Keywords: Aphidae, Aphidiidae, parasitoids, hyperparasitoids, biological control. This paper presents a parasitoid complex realized by 13 insect species from 6 genres of Hymenoptera Phyllum and families such as: Aphidiidae, Megaspilidae, Cynipidae, Pteromalidae and Encyrtidae. These species controlls, through natural ways, the Aphis fabae Scop. populations which are installed on different plants.

Introduction Aphis fabae Scop. is a kind of aphid species very dangerous to cultivated plants. This species realized migrations from Phyladelphus, Evonimus, Viburnum (which are primary host-plants) to over 200 spontaneous and cultivated herbal species. Aphidiides acting as primary parasitoids and they realized certain limitations of some colonies of those aphides. Intervention of secondary parasitoids limited the efficiency of the primary parasitoids. Relationships between primary parasitoids and hyperparasitoids are enough complex and they are presented as a trophic network, characteristic for parasitoid biocoenosis. Material and methods We investigated the role of parasitoid insects in the natural control of these aphides populations. Our researches are based on investigations made in 2003 in seven localities from Botoani District. We investigated Aphis fabae Scop. colonies installed on 10 plant species such as: Phyladelphus coronarius (primary host-plants) and Robinia pseudaccacia, Cichorium intibus, Trifolium pratense, Helianthus annuus, Arctium lappa, Phaseolus vulgaris, Cirsium arvense, Medicago sativa and Zea mays (secondary hostplants). There were been preserved 2707 mummies formed by primary parasitoids and they were kept in laboratory conditions for obtaining the parasitoids. They were obtained 13 parasitoid species (3 primary parasitoid species and 19 hyperparasitoid species).

________________________________ 1 Al.I. Cuza University of Iai

Carmen Prelipcean and all. _________________________________________________________________________________________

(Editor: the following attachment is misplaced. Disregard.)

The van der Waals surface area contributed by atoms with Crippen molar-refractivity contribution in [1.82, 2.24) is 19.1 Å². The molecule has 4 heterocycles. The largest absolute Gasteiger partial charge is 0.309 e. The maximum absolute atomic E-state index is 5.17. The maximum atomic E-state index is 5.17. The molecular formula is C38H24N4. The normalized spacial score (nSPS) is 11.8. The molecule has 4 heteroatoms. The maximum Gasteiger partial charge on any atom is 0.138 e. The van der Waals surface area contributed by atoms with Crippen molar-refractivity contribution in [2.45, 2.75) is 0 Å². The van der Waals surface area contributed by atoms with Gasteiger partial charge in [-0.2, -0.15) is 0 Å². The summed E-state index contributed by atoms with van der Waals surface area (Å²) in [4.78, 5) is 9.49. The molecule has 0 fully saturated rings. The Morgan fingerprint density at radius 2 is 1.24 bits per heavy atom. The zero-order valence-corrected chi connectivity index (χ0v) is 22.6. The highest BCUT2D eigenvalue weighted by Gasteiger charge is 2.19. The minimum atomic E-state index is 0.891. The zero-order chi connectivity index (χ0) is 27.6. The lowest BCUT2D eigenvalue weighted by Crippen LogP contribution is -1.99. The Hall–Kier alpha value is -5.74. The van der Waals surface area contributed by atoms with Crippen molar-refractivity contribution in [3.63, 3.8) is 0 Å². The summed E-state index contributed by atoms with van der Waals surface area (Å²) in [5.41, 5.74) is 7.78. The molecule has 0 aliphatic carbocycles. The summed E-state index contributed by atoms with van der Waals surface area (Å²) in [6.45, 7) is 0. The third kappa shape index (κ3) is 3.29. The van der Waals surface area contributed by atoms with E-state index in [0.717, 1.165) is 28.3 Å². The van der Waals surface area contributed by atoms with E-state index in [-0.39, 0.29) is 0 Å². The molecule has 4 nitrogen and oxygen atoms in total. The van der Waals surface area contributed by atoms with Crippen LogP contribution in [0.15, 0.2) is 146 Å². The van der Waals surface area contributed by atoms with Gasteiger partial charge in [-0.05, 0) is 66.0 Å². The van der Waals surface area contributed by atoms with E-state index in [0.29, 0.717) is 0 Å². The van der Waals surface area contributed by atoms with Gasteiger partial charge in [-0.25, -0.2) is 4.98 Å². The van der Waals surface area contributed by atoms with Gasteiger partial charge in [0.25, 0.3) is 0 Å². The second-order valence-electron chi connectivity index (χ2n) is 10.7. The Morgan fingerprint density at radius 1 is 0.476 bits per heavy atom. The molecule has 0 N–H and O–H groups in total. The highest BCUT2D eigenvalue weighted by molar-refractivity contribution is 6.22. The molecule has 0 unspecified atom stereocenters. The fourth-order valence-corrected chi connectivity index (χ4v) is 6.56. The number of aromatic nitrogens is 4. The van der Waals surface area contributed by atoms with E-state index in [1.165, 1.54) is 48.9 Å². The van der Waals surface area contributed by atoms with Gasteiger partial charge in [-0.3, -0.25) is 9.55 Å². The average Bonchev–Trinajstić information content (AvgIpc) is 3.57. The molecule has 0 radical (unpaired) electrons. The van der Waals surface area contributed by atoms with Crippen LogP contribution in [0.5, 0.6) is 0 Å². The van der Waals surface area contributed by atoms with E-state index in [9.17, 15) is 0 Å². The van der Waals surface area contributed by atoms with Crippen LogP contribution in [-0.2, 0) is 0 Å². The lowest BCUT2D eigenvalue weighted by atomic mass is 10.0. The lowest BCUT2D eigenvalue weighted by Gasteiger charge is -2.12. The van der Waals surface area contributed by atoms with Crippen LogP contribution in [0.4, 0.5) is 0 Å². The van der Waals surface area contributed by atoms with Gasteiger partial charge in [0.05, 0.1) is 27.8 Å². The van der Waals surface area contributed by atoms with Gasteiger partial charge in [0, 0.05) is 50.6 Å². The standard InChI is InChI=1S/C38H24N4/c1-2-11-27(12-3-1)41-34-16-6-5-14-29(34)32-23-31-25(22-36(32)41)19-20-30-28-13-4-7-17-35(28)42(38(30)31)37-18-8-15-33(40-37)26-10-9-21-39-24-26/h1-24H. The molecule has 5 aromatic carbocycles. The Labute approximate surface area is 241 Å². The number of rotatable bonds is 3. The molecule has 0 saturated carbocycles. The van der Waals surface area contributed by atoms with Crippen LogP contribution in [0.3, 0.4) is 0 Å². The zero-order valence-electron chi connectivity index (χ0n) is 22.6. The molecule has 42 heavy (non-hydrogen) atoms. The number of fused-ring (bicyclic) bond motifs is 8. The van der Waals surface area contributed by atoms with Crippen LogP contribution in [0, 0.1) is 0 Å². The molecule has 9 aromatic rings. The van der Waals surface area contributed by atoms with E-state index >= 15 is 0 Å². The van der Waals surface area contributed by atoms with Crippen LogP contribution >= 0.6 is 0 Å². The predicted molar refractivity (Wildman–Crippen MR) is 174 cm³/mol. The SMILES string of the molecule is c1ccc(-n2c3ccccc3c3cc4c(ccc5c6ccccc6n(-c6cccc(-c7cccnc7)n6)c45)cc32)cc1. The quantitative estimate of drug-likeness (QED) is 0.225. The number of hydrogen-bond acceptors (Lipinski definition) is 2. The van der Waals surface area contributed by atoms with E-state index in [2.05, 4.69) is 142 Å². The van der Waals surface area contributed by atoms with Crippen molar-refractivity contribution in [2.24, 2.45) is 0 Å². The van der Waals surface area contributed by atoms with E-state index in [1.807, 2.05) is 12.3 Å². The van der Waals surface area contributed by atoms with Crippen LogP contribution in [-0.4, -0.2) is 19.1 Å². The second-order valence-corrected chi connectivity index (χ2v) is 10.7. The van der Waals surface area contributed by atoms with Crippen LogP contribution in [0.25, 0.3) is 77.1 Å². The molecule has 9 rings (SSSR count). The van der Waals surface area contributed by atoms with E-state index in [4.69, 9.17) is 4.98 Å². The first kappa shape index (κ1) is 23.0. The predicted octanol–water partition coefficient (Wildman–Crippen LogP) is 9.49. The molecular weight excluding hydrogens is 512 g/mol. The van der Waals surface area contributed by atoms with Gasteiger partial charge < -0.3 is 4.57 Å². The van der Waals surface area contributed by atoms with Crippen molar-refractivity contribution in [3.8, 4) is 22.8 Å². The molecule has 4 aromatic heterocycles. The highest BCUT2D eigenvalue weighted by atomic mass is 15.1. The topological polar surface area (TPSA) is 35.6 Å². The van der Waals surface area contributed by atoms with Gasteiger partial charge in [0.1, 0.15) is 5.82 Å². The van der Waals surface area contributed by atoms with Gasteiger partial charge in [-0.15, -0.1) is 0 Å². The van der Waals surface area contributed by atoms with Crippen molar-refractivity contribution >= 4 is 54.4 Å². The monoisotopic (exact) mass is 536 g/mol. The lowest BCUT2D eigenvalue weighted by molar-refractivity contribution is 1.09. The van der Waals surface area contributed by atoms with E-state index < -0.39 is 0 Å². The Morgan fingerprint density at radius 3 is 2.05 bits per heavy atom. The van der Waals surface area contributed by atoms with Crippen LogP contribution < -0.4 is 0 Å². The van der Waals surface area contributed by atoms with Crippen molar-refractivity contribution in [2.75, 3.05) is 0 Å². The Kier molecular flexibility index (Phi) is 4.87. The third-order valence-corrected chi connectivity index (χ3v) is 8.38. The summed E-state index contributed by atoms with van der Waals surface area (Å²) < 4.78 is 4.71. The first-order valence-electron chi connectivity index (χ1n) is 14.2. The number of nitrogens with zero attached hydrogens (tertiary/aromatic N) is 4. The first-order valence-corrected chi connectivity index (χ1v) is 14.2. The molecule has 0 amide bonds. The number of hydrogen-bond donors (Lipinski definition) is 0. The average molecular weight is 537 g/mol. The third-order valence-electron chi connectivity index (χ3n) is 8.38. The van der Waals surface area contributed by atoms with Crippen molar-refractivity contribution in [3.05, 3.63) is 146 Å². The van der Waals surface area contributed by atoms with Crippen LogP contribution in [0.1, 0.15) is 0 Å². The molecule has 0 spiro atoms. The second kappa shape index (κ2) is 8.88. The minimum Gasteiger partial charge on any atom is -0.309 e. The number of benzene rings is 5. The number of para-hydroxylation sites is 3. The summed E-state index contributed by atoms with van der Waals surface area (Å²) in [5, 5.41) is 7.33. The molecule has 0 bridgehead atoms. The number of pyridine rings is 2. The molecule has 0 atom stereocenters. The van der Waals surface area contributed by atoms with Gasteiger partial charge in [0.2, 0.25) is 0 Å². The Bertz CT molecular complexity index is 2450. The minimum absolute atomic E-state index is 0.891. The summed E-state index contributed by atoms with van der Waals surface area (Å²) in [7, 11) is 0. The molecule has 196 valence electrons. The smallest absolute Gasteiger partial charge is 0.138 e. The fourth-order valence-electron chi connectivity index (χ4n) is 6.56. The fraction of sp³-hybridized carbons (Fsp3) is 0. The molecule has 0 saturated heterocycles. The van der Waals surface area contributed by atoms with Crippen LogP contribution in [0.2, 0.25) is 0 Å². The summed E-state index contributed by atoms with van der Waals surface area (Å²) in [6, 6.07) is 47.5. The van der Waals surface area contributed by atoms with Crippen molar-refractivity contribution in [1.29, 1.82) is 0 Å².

Based both on dissections and the investigations of mummies after parasitoids hatching of eggs we clear up trophic relationships between species and we realize a new trophic network. For the investigation of each species role inside the biocoenotic complex we made a sinecological analysis of parasitoid species concerning: abundance, constancy, dominance, ecological significance index and coenotic affinity. Results and discussions We collected 2707 mummies formed by aphidiides inside the Aphis fabae Scop. colonies preserved from 10 host-plants, from seven localities in Botoani District (Table 1). In laboratory conditions were been hatching a number of eggs equal both for parasitoids and hyperparasitoids from 13 species as following: Aphidiidae family: Lysiphlebus fabarum (Marsh.), L. ambiguus (Hal.) and L. melandriicola Star. Cynipidae family: Charips arcuatus (Kieff), Ch. carpenteri (Kieff), Ch. melanogaster (Hartig), Ch. minutum, Alloxysta campyla Kieff. and Aloxysta semiclausa Kieff. Megaspilidae family: Dendrocerus aphidum (Rond.) and D. carpenteri (Kieff.) Pteromalidae family: Pachyneuron aphidum (Bch.) Encyrtidae family: Aphidencyrtus aphidivorus (Mayr.) Based on the dissections realized on aphides (at the level of parasitoids larva) and the control of mummies after the hatching of eggs, we manage to establish trophic relationships between species and we draw the specific trophic network especially for this biocoenotic complex (Figure 1). Primary parasitoid species have not much efficiency in the limiting of Aphis fabae populations. However, inside the colonies with few individs from some plants (Arctium lappa, Helianthus annuus, Medicago sativa) the parasitism percentage is between 15-20%. It was been realized a sinecologic analysis for presentation the role of each specie from this biocenotic complex. Table 2 presenting species depending on their abundance level: Pachyneuron aphidis with 938 individuals, Lysiphlebus fabarum with 784 individuals, Aphydencirtus aphidivorus with 745 individuals and Lysiphlebus ambiguus with 161 individuals. After those, there are following some another species with a smaller number of individuals. First three species of them are, in the same time, euconstant, eudominant and with the highest value of ecological significance index. L. ambiguus is the dominant specie, and four species have an accessory or accidental presence inside of complex. Cenotic affinity does not prove than the euconstant and eudominant species have high affinity, and their role concerning to the biocenotic complex stability.

60

Natural control realized by parasitoid insects () _________________________________________________________________________________________

Conclusions Based on the researches made in 2003 concerning Aphis fabae Scop. colonies which attacked 10 plant species from seven localities (Botoani District), we manage to identified 13 parasitoid species from 6 genres of 5 families from Hymenoptera Phyllum. The aphidiide species acting as primary parasitoids, and the others acting as hyperparasitoids (secondary and tertiary). We manage to clear up the trophic relationships between species. We did it by using a specific trophic network of this biocenotic complex. For the establishing the contribution of each specie to the limitation of Aphis fabae Scop. populations, we used a sinecological analysis concerning to the: abundance, constancy, domination, ecological significance index and cenotic affinity.